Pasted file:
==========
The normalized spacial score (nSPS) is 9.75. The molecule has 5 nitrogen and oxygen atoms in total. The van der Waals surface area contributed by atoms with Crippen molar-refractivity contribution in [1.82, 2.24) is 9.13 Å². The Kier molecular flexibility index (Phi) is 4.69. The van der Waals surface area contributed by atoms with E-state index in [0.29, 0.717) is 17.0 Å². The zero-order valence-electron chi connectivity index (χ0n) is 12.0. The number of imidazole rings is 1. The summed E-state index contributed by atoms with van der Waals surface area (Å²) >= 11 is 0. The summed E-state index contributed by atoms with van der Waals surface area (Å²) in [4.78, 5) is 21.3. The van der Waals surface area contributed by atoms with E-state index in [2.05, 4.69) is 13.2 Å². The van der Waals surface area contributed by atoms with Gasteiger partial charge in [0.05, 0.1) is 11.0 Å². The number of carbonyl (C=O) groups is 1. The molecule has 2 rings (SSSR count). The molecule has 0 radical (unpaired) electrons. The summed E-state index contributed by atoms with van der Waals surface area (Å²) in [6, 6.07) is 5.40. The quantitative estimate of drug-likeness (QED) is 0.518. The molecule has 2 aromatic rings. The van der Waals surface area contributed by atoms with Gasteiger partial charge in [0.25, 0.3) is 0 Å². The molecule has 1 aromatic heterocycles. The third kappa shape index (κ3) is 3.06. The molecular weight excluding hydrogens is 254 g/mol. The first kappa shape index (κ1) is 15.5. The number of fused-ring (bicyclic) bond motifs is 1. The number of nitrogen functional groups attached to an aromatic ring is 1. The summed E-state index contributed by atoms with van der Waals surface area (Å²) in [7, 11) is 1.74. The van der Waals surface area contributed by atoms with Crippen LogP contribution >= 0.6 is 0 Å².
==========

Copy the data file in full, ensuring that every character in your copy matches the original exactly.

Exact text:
The normalized spacial score (nSPS) is 9.75. The molecule has 5 nitrogen and oxygen atoms in total. The van der Waals surface area contributed by atoms with Crippen molar-refractivity contribution in [1.82, 2.24) is 9.13 Å². The Kier molecular flexibility index (Phi) is 4.69. The van der Waals surface area contributed by atoms with E-state index in [0.29, 0.717) is 17.0 Å². The zero-order valence-electron chi connectivity index (χ0n) is 12.0. The number of imidazole rings is 1. The summed E-state index contributed by atoms with van der Waals surface area (Å²) >= 11 is 0. The summed E-state index contributed by atoms with van der Waals surface area (Å²) in [4.78, 5) is 21.3. The van der Waals surface area contributed by atoms with E-state index in [2.05, 4.69) is 13.2 Å². The van der Waals surface area contributed by atoms with Gasteiger partial charge in [0.05, 0.1) is 11.0 Å². The number of carbonyl (C=O) groups is 1. The molecule has 2 rings (SSSR count). The molecule has 0 radical (unpaired) electrons. The summed E-state index contributed by atoms with van der Waals surface area (Å²) in [6, 6.07) is 5.40. The quantitative estimate of drug-likeness (QED) is 0.518. The molecule has 2 aromatic rings. The van der Waals surface area contributed by atoms with Gasteiger partial charge in [0.25, 0.3) is 0 Å². The molecule has 1 aromatic heterocycles. The third kappa shape index (κ3) is 3.06. The molecular weight excluding hydrogens is 254 g/mol. The first kappa shape index (κ1) is 15.5. The number of fused-ring (bicyclic) bond motifs is 1. The number of nitrogen functional groups attached to an aromatic ring is 1. The summed E-state index contributed by atoms with van der Waals surface area (Å²) in [7, 11) is 1.74. The van der Waals surface area contributed by atoms with Crippen LogP contribution >= 0.6 is 0 Å².